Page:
It took me some time to realize that the weird sounds I occasionally heard coming from the fridge was it cranking out the cubes. We don't use much ice, and being middle-aged actually learned in our youth how to fill ice cube trays (similar to being able to count, and tell time by the big hand and the little hand, and other lost arts), so eventually I turned that feature off.

All About Energy Efficient Mortgages

Posted on November 16, 2012 by Brentt Taylor

A relatively new home financing option — the energy efficient mortgage — can let home buyers qualify for larger loans than they might otherwise, while improving their homes with environmentally friendly, cost-cutting upgrades that can reduce energy bills.

An energy efficient mortgage (EEM) is a great way to help a family improve their home and save money while doing good for the environment, and securing one is a lot simpler than you might think.

Seeing Red on a Green Property Appraisal — Part 1

Posted on November 14, 2012 by Roger Normand

[Editor's note: Roger and Lynn Normand are building a Passivhaus in Maine. This is the 15th article in a series that will follow their project from planning through construction.]

I am seeing “red” on what’s supposed to be a “green” residential property appraisal.

No, I’m not color blind, although my wife Lynn says I am “seriously color challenged” for my occasional fashion faux-pas. Perhaps so.

Shades of Green: the 1970s vs. the Millennial Generation

Posted on November 13, 2012 by Vera Novak

Recently a friend asked for help in designing an off-grid house. Interestingly, I pulled out the old books from the '70s to show as examples and inspiration. We tagged a combination of ideas: an earth berm house, a passive solar house, an attached greenhouse buffer space, a solar thermal system, and a stack effectAlso referred to as the chimney effect, this is one of three primary forces that drives air leakage in buildings. When warm air is in a column (such as a building), its buoyancy pulls colder air in low in buildings as the buoyant air exerts pressure to escape out the top. The pressure of stack effect is proportional to the height of the column of air and the temperature difference between the air in the column and ambient air. Stack effect is much stronger in cold climates during the heating season than in hot climates during the cooling season. heating/cooling system incorporating a heat sinkWhere heat is dumped by an air conditioner or by a heat pump used in cooling mode; usually the outdoor air or ground. See air-source heat pump and ground-source heat pump. (southern rock exposure) and a cool northern forest glen.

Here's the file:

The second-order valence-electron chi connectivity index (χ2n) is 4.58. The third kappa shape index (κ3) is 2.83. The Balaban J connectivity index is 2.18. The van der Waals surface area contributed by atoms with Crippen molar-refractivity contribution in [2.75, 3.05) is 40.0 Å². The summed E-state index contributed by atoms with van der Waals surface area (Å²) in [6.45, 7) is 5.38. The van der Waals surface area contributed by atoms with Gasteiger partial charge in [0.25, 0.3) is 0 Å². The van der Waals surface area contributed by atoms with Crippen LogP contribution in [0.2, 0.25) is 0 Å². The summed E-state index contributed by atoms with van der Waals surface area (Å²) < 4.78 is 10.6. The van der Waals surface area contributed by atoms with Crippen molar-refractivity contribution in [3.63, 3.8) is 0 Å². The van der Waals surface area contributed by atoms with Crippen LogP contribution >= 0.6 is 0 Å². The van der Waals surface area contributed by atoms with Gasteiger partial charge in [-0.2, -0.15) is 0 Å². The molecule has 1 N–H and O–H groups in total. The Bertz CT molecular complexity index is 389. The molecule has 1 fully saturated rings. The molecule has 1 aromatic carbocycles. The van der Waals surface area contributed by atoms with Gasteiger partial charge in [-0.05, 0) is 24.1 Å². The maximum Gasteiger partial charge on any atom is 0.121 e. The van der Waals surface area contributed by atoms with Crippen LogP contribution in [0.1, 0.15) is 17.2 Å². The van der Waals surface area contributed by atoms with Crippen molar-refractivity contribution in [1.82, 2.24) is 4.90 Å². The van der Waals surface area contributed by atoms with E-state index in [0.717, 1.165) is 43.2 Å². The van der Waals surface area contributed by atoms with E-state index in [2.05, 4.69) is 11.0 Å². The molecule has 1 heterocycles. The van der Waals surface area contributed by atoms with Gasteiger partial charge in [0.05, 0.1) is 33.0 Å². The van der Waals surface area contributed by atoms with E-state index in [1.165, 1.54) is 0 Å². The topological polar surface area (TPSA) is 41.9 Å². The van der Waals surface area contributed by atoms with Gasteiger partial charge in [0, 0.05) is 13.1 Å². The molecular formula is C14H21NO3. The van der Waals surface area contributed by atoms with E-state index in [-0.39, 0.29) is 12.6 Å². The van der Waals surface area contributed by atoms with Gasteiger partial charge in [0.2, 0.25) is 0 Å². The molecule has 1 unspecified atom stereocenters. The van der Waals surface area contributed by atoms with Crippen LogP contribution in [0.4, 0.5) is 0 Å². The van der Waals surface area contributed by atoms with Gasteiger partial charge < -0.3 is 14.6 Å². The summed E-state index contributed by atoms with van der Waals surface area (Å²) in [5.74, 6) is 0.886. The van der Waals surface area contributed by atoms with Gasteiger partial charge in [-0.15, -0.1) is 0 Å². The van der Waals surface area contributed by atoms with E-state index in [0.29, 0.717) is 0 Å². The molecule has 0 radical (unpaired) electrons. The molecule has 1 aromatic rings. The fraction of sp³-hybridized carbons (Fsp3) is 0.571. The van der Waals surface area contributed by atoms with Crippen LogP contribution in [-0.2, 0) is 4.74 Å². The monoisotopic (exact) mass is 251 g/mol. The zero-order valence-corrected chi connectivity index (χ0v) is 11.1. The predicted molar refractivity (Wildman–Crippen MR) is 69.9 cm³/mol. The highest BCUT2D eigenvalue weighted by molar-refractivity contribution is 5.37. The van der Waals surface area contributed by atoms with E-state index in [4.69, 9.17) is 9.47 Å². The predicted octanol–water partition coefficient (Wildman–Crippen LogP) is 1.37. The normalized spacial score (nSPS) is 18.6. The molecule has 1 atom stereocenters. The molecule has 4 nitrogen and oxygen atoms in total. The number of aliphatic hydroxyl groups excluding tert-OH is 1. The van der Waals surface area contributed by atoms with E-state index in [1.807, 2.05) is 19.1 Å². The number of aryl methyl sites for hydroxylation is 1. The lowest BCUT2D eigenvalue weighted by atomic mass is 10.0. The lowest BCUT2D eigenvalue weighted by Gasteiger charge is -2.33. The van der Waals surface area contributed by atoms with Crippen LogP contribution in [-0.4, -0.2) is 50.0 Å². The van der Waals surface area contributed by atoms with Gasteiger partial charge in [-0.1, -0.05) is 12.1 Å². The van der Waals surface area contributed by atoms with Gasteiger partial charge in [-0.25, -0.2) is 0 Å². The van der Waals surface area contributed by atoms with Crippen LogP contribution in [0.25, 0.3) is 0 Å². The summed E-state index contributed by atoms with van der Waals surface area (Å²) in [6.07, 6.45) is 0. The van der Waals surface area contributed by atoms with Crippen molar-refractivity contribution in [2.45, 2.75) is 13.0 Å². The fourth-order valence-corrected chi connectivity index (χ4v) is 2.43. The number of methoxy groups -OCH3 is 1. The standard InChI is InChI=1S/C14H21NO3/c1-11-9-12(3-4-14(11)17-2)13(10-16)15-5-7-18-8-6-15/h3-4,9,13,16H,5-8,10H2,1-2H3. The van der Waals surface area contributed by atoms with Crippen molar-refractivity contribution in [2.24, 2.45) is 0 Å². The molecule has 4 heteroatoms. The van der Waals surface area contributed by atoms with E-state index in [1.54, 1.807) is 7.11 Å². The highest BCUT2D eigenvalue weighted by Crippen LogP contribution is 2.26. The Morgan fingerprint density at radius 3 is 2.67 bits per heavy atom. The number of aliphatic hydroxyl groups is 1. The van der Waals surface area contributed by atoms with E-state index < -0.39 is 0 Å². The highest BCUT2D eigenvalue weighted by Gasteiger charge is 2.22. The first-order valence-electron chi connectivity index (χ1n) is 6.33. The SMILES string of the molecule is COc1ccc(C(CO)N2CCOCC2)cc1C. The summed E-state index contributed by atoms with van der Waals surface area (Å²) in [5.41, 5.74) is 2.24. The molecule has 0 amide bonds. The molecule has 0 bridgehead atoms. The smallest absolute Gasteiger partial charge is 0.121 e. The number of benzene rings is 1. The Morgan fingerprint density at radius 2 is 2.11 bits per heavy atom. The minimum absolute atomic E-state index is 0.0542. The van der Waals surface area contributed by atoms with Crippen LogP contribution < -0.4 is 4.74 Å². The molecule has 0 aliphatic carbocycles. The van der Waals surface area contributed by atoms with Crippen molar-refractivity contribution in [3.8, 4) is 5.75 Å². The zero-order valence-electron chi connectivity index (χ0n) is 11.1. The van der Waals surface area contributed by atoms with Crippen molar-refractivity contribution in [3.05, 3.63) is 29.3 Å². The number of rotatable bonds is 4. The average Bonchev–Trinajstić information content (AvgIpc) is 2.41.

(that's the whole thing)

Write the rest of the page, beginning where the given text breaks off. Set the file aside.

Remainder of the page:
It all seemed so — natural …

Living With Point-Source Heat

Posted on November 7, 2012 by Marc Rosenbaum

When we yanked the oil boiler, we replaced it with a wall-mounted minisplit heat pumpHeating and cooling system in which specialized refrigerant fluid in a sealed system is alternately evaporated and condensed, changing its state from liquid to vapor by altering its pressure; this phase change allows heat to be transferred into or out of the house. See air-source heat pump and ground-source heat pump. in the main level open area that includes kitchen, dining, living and our little office area. We closed off the first-floor bedroom and bathroom so those rooms are only heated by conductionMovement of heat through a material as kinetic energy is transferred from molecule to molecule; the handle of an iron skillet on the stove gets hot due to heat conduction. R-value is a measure of resistance to conductive heat flow. and air leakage through the walls, and so they get cold — in the high 40°Fs at the lowest last winter.